Best regards,
    J. Zheng-Johansson

  6. Raúl Simón Says:

    Hi, Tim (if you don’t mind my calling you so). It’s me again, from Chile. I got a MSc in Physics from Georgetown University (that was in 1979, long ago); then I went to BU for a degree in Astronomy and Physics which I didn’t finish. When in the boston area, I visited New Hampshire and the coast of Maine.
    As I told you before, I started my research life studying Eddington’s last books, and spend nearly 20 years doing that on and off. I wrote papers for the PIRT (Physical Interpretations of Relativity Theory) Conferences, which are held in London every two years since–at least—1988; in 2000, I finally managed to get there and meet the organizers.
    Currently, I am trying to switch to another subject (probably fluid mechanics), but the subject of Eddington and the Dirac equation keeps reappearing in my field of vision. Oh, by the way, here nobody gives a hoot for it.
    I am also an amateur mathematician with an interest in Euclidean geometry. I enjoy solving problemns from the Math and Physics Olympiads.
    Other things I enjoy are: music, concertgoing, trekking (not done much lately, for economic reasons), writing (poetry and prose), moderate socializing, and cheese (I remember the Vermont cheddar).
    See you…

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  8. Hi Dr. Durham,

    I’m getting in touch from the Institute of Art and Ideas in London. One of our most recent video releases, filmed at our annual philosophy and ideas festival, HowTheLightGetsIn, is one that I think will interest readers of Quantum Moxie.

    In the talk, Philosopher of Physics James Ladyman asks what it would really mean for us if there are other world’s out there…

    I thought it would be a wise idea to see if you’d like to do a short piece linking to the video on your blog, or perhaps post a link to the video on your Facebook page or Twitter account. Below this email I include the video link, as well as our FB and Twitter handles.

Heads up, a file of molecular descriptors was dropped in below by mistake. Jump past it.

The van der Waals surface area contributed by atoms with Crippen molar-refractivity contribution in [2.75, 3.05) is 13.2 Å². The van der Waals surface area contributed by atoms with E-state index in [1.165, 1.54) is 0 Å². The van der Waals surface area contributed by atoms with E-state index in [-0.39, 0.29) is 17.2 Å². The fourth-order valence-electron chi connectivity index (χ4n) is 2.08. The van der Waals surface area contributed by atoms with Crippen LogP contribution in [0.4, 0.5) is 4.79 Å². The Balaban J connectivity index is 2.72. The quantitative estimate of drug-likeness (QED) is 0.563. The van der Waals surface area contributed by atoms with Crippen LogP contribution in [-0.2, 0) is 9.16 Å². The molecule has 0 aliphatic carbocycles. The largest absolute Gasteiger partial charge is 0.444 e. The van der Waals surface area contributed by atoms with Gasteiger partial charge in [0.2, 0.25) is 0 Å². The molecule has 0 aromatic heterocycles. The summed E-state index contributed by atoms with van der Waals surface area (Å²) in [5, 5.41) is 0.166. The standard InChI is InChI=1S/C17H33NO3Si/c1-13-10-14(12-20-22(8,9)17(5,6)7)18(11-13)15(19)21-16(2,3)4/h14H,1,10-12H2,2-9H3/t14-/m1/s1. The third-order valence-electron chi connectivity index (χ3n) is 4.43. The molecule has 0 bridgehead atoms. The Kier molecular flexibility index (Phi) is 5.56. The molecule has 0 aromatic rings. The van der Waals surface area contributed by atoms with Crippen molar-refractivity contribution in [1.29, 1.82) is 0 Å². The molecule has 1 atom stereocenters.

We like to form solid and enduring relationships with the key players in the different fields that we cover, so if you ever have content that is relevant to our talks/debates and you want us to share it then do let us know.

    If this is not the right line of contact to pursue, I’d be grateful if you could let me know. I look forward to hearing from you.

    Many thanks and best regards,

    Tom

    http://iai.tv/video/are-there-really-many-worlds

    Handles:

    http://www.facebook.com/HowTheLightGetsIn

    @HLTGIFestival

  9. I’ve nominated you for a One Very Inspiring Blogger Award

  10. Hi Ian, I’ve just recently become acquainted, nay fascinated, by Eddington and his works. I’m reading your thesis now (props on that) and would love to establish a dialogue. In particular, I’m interested in exploring Eddington’s work in a “category theory” perspective. Having just finished reading “Nature” for the first time, my cat senses are tingling! Again, great thesis, still reading, reach out if you like! ricardo lives at future-scape, extension commerce.

    • quantummoxie Says:

      Wow! I’m somewhat embarrassed by my thesis, but then I suppose most people are. It’s not that great. I’m fascinated that you’re interested in this stuff from a category theoretic standpoint as I have done some work in category theory. I would be interested to hear what you have to say!